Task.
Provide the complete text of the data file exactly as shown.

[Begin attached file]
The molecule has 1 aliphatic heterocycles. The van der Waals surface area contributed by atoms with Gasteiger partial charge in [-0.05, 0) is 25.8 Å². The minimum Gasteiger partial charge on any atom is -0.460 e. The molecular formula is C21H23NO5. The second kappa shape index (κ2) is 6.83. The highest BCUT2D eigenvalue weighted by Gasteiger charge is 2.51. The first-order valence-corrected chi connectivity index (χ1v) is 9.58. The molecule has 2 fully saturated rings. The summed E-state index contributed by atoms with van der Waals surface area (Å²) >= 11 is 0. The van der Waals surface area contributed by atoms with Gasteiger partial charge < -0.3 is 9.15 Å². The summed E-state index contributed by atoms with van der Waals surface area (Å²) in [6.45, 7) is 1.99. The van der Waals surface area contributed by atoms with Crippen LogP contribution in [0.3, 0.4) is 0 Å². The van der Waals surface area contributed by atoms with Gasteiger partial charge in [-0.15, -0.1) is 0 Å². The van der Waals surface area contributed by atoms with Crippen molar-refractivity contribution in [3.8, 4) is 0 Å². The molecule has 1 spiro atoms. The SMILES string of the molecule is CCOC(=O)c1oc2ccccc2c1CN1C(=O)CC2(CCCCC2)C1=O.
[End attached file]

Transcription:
The molecule has 1 aliphatic heterocycles. The van der Waals surface area contributed by atoms with Gasteiger partial charge in [-0.05, 0) is 25.8 Å². The minimum Gasteiger partial charge on any atom is -0.460 e. The molecular formula is C21H23NO5. The second kappa shape index (κ2) is 6.83. The highest BCUT2D eigenvalue weighted by Gasteiger charge is 2.51. The first-order valence-corrected chi connectivity index (χ1v) is 9.58. The molecule has 2 fully saturated rings. The summed E-state index contributed by atoms with van der Waals surface area (Å²) >= 11 is 0. The van der Waals surface area contributed by atoms with Gasteiger partial charge < -0.3 is 9.15 Å². The summed E-state index contributed by atoms with van der Waals surface area (Å²) in [6.45, 7) is 1.99. The van der Waals surface area contributed by atoms with Crippen LogP contribution in [0.3, 0.4) is 0 Å². The van der Waals surface area contributed by atoms with Gasteiger partial charge in [-0.15, -0.1) is 0 Å². The van der Waals surface area contributed by atoms with Crippen molar-refractivity contribution in [3.8, 4) is 0 Å². The molecule has 1 spiro atoms. The SMILES string of the molecule is CCOC(=O)c1oc2ccccc2c1CN1C(=O)CC2(CCCCC2)C1=O.